Mountain where Oedipus was found,

O mountain guard of a noble race!

May the god who heals us lend his aid,

And Let that glory come to pass

For our king's cradling-ground.

[ANTISTROPHE

Of the nymphs that flower beyond the years,

Who bore you, royal child,

To Pan of the hills or the timberline Apollo.

Cold in delight where the upland clears,

Or Hermês for whom Kyllene's heights are piled?

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Or flushed as evening cloud,



Great Dionysos, roamer of mountains,

He—was it he who found you there,

And caught you up in his own proud

Arms from the sweet god-ravisher

Who laughed by the Muses' fountains?

SCENE IV


OEDIPUS:

Sirs: though I do not know the man,

I think I see him coming, this shepherd we want:

He is old, like our friend here, and the men

Bringing him seem to be servants of my house.

But you can tell, if you have ever seen him.

[Enter SHEPHERD escorted by servants

CHORAGOS:

I know him, he was Laios' man. You can trust him.

OEDIPUS:


Tell me first, you from Corinth; is this the shepherd

We were discussing?

MESSENGER:

This is the very man.

OEDIPUS:

[To SHEPHERD

Come here. No, look at me. You must answer

Everything I ask.—You belonged to Laios?

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SHEPHERD:



Yes: born his slave, brought up in his house.

OEDIPUS:


Tell me: what kind of work did you do for him?

SHEPHERD:

I was a shepherd of his, most Of my life.

OEDIPUS:


Where mainly did you go for pasturage?

SHEPHERD:

Sometimes Kithairon, sometimes the hills near-by.

OEDIPUS:


Do you remember ever seeing this man out there?

SHEPHERD:

What would he be doing there? This man?

OEDIPUS:


This man standing here. Have you ever seen him before?

SHEPHERD:

No. At least, not to my recollection.

MESSENGER:

And that is not strange, my lord. But I'll refresh

His memory: he must remember when we two

Spent three whole seasons together, March to September,

On Kithairon or thereabouts. He had two flocks;

I had one. Each autumn I'd drive mine home

And he would go back with his to Laios' sheepfold--

Is this not true, just as I have described it?

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SHEPHERD:

True, yes; but it was all so long ago.

MESSENGER:

Well, then: do you remember, back in those days,

That you gave me a baby boy to bring up as my own?

SHEPHERD:

What if I did? What are you trying to say?

MESSENGER:

King Oedipus was once that little child.

SHEPHERD:

Damn you, hold your tongue!

OEDIPUS:


No more of that!

It is your tongue needs watching, not this man's.

SHEPHERD:

My King, my Master, what is it I have done wrong?

OEDIPUS:

You have not answered his question about the boy.

SHEPHERD:

He does not know... He is only making trouble...

OEDIPUS:

Come, speak plainly, or it will go hard with you.

SHEPHERD:

In God's name, do not torture an old man!

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OEDIPUS:


Come here, one of you; hind his arms behind him.

SHEPHERD:

Unhappy king! What more do you wish to learn?

OEDIPUS:


Did you give this man the child he speaks of?

SHEPHERD:

I did.

And I would to God I had died that very day.

OEDIPUS:

You will die now unless you speak the truth.

SHEPHERD:

Yet if I speak the truth, I am worse than dead.

OEDIPUS:

Very well; since you insist upon delaying--

SHEPHERD:

No! I have told you already that I gave him the boy.

OEDIPUS:

Where did you get him? From your house? From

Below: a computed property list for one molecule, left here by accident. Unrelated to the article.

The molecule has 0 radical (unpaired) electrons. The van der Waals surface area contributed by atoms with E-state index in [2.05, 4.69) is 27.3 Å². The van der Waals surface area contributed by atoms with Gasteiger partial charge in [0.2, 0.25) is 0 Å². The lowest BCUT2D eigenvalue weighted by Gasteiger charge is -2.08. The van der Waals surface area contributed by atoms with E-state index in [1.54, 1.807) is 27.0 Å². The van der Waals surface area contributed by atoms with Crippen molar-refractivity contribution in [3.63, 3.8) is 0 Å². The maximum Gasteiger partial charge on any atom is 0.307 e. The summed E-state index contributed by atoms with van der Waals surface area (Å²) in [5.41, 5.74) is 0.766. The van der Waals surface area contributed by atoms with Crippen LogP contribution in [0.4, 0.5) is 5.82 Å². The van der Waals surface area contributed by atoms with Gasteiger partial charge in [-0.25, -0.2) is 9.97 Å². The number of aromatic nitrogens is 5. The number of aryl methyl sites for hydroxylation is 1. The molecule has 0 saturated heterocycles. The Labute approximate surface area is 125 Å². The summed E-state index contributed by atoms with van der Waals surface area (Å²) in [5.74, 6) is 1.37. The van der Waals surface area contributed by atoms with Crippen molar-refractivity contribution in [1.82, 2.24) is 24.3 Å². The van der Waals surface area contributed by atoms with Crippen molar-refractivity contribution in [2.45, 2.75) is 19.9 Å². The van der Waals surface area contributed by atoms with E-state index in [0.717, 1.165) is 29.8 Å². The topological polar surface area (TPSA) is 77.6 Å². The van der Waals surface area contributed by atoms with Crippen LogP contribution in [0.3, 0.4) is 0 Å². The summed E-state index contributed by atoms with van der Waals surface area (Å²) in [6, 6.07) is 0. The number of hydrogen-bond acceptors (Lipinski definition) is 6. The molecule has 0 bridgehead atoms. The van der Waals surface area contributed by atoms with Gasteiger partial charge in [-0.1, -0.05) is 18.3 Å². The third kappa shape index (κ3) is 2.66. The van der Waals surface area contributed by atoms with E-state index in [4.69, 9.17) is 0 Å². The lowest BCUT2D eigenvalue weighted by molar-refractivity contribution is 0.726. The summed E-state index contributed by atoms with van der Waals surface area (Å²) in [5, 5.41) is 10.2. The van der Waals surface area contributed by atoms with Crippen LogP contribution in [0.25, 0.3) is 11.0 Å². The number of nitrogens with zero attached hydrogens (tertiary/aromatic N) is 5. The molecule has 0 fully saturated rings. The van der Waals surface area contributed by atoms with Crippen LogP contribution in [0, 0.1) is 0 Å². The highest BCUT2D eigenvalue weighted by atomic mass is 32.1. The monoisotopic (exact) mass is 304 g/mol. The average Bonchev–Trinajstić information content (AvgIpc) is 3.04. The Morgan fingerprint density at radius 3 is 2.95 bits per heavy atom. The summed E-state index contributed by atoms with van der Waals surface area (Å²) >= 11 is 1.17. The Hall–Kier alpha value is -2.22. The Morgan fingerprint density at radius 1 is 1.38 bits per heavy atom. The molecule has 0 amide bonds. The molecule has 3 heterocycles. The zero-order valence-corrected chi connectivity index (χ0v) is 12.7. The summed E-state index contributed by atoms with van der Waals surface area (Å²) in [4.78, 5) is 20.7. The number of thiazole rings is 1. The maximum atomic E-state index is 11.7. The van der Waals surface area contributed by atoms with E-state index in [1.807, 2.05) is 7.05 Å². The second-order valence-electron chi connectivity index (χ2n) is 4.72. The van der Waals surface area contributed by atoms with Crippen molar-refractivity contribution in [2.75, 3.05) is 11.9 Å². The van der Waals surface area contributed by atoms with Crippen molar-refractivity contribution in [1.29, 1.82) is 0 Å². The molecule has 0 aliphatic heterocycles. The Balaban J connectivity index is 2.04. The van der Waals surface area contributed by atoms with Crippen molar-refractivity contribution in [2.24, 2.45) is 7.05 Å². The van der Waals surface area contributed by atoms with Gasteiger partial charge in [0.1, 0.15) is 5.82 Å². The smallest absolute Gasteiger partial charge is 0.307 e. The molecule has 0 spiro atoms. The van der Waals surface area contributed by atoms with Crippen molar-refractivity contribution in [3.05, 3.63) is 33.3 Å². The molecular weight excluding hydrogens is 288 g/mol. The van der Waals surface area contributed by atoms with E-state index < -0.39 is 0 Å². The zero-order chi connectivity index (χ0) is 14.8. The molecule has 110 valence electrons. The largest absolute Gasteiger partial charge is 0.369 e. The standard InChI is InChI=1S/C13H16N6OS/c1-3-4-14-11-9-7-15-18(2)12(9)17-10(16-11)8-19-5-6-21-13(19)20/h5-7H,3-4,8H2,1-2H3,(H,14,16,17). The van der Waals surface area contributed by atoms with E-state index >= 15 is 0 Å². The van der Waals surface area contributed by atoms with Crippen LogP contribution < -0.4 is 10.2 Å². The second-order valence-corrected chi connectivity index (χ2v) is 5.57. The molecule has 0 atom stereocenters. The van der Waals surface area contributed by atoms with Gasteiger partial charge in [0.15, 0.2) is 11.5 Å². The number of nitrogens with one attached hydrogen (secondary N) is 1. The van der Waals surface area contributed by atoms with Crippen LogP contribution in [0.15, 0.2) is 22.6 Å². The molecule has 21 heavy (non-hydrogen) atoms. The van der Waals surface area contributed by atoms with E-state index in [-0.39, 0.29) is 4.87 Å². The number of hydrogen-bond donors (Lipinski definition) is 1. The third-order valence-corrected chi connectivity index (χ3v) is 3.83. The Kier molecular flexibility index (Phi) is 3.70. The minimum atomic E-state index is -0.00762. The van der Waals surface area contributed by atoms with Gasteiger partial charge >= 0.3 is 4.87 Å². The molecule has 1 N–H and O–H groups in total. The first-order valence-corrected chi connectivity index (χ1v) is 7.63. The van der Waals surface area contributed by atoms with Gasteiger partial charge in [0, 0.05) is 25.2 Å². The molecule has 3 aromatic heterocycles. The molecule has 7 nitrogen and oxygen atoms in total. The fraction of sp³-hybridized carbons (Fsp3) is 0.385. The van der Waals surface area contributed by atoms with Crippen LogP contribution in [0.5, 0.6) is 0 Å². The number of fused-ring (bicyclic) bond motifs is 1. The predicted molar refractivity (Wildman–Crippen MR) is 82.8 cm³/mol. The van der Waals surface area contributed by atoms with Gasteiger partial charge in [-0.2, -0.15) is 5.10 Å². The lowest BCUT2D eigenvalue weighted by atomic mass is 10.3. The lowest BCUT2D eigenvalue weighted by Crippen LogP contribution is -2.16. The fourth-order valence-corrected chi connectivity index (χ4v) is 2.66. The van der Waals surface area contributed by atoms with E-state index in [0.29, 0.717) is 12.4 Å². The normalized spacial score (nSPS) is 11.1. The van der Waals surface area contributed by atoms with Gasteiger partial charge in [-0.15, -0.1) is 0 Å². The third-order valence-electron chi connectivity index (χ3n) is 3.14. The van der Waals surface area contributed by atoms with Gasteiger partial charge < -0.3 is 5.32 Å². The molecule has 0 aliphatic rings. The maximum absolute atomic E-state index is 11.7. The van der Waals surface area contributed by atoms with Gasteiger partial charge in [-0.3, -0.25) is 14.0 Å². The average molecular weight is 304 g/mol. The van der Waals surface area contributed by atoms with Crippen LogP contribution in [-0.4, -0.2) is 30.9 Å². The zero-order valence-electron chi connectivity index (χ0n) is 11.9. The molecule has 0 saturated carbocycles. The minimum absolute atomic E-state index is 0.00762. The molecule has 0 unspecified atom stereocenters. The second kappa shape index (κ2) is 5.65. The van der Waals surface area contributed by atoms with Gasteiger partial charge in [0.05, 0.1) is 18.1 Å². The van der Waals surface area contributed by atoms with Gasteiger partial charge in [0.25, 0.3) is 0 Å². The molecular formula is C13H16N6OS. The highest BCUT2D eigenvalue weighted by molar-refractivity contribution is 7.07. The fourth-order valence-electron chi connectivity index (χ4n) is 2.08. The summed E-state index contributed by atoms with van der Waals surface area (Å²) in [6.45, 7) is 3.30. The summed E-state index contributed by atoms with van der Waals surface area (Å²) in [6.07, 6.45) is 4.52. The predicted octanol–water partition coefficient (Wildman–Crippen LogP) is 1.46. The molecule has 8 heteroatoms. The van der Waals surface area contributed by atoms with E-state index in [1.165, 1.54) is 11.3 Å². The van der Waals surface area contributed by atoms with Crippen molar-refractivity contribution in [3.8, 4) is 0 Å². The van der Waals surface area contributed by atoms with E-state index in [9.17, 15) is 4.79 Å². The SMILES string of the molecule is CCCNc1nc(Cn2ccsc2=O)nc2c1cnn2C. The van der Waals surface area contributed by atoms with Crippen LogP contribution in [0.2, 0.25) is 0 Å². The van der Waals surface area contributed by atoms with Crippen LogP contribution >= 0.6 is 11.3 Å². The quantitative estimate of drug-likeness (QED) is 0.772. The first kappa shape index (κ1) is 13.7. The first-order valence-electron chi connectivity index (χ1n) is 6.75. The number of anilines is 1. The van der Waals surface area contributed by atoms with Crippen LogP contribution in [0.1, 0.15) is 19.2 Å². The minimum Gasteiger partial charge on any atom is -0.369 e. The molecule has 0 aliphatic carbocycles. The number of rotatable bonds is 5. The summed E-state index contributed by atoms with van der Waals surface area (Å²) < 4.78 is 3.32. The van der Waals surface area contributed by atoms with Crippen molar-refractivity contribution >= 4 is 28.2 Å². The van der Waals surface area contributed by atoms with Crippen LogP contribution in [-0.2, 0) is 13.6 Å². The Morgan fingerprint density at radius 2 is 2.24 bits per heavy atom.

somewhere else?

SHEPHERD:

Not from mine. no. A man gave him to me.

OEDIPUS:


Is that man here? Do you know whose slave he was?

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SHEPHERD:

For God's love, my King, do not ask me any more!

OEDIPUS:

You are a dead man ill have to ask you again.

SHEPHERD:

Then... Then the child was from the palace of Laios.

OEDIPUS:

A slave child? or a child of his own line?

SHEPHERD:

Ah, I am on the brink of dreadful speech!

OEDIPUS:

And I of dreadful hearing. Yet I must hear.

SHEPHERD:

If you must be told, then...

They said it was Laios' child;

But it is your wife who can tell you about that

OEDIPUS:

My wife!—Did she give it to you?

SHEPHERD:

My lord, she did.

OEDIPUS:

Do you know why?

SHEPHERD:

I was told to get rid of it.

OEDIPUS:

An unspeakable mother!

SHEPHERD:

There had been prophecies ..

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OEDIPUS:


Tell me.

SHEPHERD:

It was said that the boy would kill his own father

OEDIPUS:


Then why did you give him over to this old man?

SHEPHERD:

I pitied the baby, my King,

And I thought that this man would take him far away

To his own country.

He saved him—but for what a fate!

For if you are what this man says you are,

No man living is more wretched than Oedipus.

OEDIPUS:

Ah God!


It was true!

All the prophecies!

--Now,

I, Oedipus,



Oedipus, damned in his birth, in his marriage

O Light, may I look on you for the last time! damned,

Damned in the blood he shed with his own hand!.

[He rushes into the palace

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ODE IV


CHORUS:

Alas for the seed of men. [STROPHE 1

What measure shall I give these generations

That breathe on the void and are void

And exist and do not exist?

Who bears more weight of joy

Than mass of sunlight shifting in images,

Or who shall make his thought stay on

That down time drifts away?

Your splendor is all fallen.

O naked brow of wrath and tears,

O change of Oedipus.

I who saw your days call no man blest—

Your great days like ghosts gone.

That mind was a strong bow. [ANTISTROPHE 1

Deep, how deep you drew it then, hard archer,

At a dim fearful range,

And brought dear glory down!

You overcame the stranger

The virgin with her hooking lion claws—

And though death sang, stood like a tower

To make pale Thebes take heart.

Fortress against our sorrow!

True king, giver of laws.

Majestic Oedipus!

No prince in Thebes had ever such renown,

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No prince won such grace of power.



And now of all men ever known [STROPHE 2

Most pitiful is this man's story:

His fortunes are most changed, his state

Fallen to a low slave's

Ground under bitter fate.

O Oedipus, most royal one!

The great door that expelled you to the light

Gave at night-- ah, gave night to your glory:

As to the father, to the fathering son.

All understood too late.

How could that queen whom folios won,

The garden that he harrowed at his height,

Be silent when that act was done?

But all eyes fail before time's eye, [ANTISTROPHE 2

All actions come to justice there.

Though never willed, though far down the deep past.

Your bed, your dread sirings,

Are brought to book at last.